Superior Iron Man Cannot Violate Consumer Protection Laws

Iron Man has moved to San Francisco in Superior Iron Man. Now Tony Stark is going out of his way to make issues like $4,000 a month for a one-bedroom apartment, and landlords requiring proof of income of at least $100,000, seem meek. The residents of San Francisco [in the Marvel Universe] would think of those problems in terms of “the good old days” of high rent and corporate buses.

IronMan-Mark1-GoldenGateBridgeHere is what Tony Stark did: 1) Gave everyone in San Francisco with a smartphone Extremis 3.0 as a downloadable app; 2) the app had a clickware agreement and was a “techno-virus designed to transform you into the very best ‘you’ you could be. Beauty, muscle tone, health…” 3) After a one month orgy of feeling and looking good, the one month free trial of Extremis 3.0 ended, and the app became $99 a day to use (or roughly $3,011.24 a month or $36,135 a year).

Playing the role of an expert witness, assuming the population of San Francisco is 837,442, and estimating 80% of the population has smartphones, then potentially as many as 66,995,360 people would be paying Tony Stark $3,011.24 a month for Extremis 3.0. These numbers could vary, but Stark could be making trillions of dollars a month.

Tony Stark’s one-month free deal, followed by a $99 a day fee, makes Extremis 3.0 look less like in-app purchases and more like crack cocaine. Stark’s business plan was to get the population of San Francisco physically addicted to his app, followed by extreme profiteering.

Apps in the real world do not physically change people. iPhone users cannot use the new health feature to trim 30 pounds with a swipe or change their hair color from brown to blonde to red in an hour. Extremis is a very fictional app.

Litigation over in-app purchases is very real. Parents of children who made in-app purchases of “currency” in a supposedly free apps without the parents’ consent, sued Apple alleging Apple violated the California Consumers Legal Remedies Act (“CLRA”), violation of California’s Unfair Competition Law (“UCL), breach of the implied covenant of good faith and fair dealing, and restitution /unjust enrichment/ money had and received. In re Apple In-App Purchase Litig., 855 F Supp 2d 1030, 1038 [ND Cal 2012].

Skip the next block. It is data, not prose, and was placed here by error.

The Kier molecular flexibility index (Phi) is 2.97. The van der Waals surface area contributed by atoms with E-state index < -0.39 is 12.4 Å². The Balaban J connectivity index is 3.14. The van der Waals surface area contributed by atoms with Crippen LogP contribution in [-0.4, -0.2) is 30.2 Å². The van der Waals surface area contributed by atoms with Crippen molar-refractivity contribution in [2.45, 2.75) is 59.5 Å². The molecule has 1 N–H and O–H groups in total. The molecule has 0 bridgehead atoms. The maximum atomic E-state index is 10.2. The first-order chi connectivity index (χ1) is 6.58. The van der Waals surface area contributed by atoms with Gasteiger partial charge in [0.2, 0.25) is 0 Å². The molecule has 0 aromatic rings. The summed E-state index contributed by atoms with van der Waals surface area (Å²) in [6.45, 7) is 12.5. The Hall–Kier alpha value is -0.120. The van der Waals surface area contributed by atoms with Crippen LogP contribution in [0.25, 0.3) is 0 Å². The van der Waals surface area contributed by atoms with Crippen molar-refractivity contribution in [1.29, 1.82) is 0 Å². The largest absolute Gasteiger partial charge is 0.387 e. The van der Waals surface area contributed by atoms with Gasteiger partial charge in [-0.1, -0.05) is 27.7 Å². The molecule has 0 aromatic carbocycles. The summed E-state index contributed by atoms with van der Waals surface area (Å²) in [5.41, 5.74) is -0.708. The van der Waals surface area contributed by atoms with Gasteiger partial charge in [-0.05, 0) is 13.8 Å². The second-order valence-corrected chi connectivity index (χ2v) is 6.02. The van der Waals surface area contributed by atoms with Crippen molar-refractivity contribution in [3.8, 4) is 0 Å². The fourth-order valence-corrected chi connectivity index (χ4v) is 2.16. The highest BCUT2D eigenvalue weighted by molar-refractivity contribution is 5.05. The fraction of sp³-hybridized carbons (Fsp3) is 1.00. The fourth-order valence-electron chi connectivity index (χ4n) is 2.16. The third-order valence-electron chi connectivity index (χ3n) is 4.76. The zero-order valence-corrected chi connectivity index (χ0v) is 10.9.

Tony Stark having a “free app” that switched to one costing $99 a day after one-month’s use could violate the CLRA, which is to deter “unfair methods of competition and unfair or deceptive acts or practices,” under Cal. Civ. Code section 1770(a). In re Apple In-App Purchase Litig., at *1038. Moreover, conduct designed “likely to mislead a reasonable consumer” violates the CLRA. Id.

Josh_vs_IronManDid the Extremis 3.0 terms of service state that the app was free for only one month? If the terms of service did not state anything about the cost becoming $99 a day after one month, such a large omission could be actionable. Applying the elements from In re Apple In-App Purchase Litig., that Tony Stark actively misrepresented the cost of Extremis 3.0 as free as follows:

(1) Representing that goods have uses or characteristics they do not have, Cal. Civ. Code section 1770(a)(5);

(2) Representing that goods are of a particular standard or quality when they are of another, Cal. Civ. Code section 1770(a)(7); and

(3) Representing that a transaction confers or involves rights, remedies, or obligations, which it does not have or involve, or which are prohibited by law, Cal. Civ. Code section 1770(a)(14).

In re Apple In-App Purchase Litig., at *1038.

The fact that Extremis 3.0 was free, then jumped in price to $99 a day, that physically makes people addicted to the app would violate the law. Where was it disclosed that people could become addicted to the app? Stark represented that users would be the “best ‘you’ you could be,” but there was nothing about physical addiction. Factor in the cost of the app, recovering Extremis 3.0 users could bring a case against Stark.

There is a good argument to be made that the cost of $99 a day would violate other consumer safety laws as well. A cleaver California Attorney General and US Attorney could also try prosecuting Tony Stark as a drug dealer, which would be highly untested, but possibly could work as Tony Stark is destroying lives with a controlled substance that is a techno-virus.